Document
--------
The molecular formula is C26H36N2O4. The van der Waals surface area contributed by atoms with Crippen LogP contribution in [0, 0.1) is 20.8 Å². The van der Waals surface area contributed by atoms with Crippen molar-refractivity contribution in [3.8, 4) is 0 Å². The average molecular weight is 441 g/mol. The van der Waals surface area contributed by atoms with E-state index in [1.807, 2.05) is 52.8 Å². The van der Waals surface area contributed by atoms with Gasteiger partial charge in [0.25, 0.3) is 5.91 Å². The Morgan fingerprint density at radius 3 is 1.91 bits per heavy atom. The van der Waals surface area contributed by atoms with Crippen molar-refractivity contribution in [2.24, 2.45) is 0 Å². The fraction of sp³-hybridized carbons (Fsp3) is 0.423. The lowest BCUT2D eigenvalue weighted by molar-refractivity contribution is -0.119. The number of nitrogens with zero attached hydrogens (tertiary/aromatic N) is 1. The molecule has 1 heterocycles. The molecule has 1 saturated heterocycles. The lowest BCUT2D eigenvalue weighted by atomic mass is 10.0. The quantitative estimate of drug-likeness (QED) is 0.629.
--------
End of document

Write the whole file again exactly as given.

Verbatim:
The molecular formula is C26H36N2O4. The van der Waals surface area contributed by atoms with Crippen LogP contribution in [0, 0.1) is 20.8 Å². The van der Waals surface area contributed by atoms with Crippen molar-refractivity contribution in [3.8, 4) is 0 Å². The average molecular weight is 441 g/mol. The van der Waals surface area contributed by atoms with E-state index in [1.807, 2.05) is 52.8 Å². The van der Waals surface area contributed by atoms with Gasteiger partial charge in [0.25, 0.3) is 5.91 Å². The Morgan fingerprint density at radius 3 is 1.91 bits per heavy atom. The van der Waals surface area contributed by atoms with Crippen molar-refractivity contribution in [2.24, 2.45) is 0 Å². The fraction of sp³-hybridized carbons (Fsp3) is 0.423. The lowest BCUT2D eigenvalue weighted by molar-refractivity contribution is -0.119. The number of nitrogens with zero attached hydrogens (tertiary/aromatic N) is 1. The molecule has 1 heterocycles. The molecule has 1 saturated heterocycles. The lowest BCUT2D eigenvalue weighted by atomic mass is 10.0. The quantitative estimate of drug-likeness (QED) is 0.629.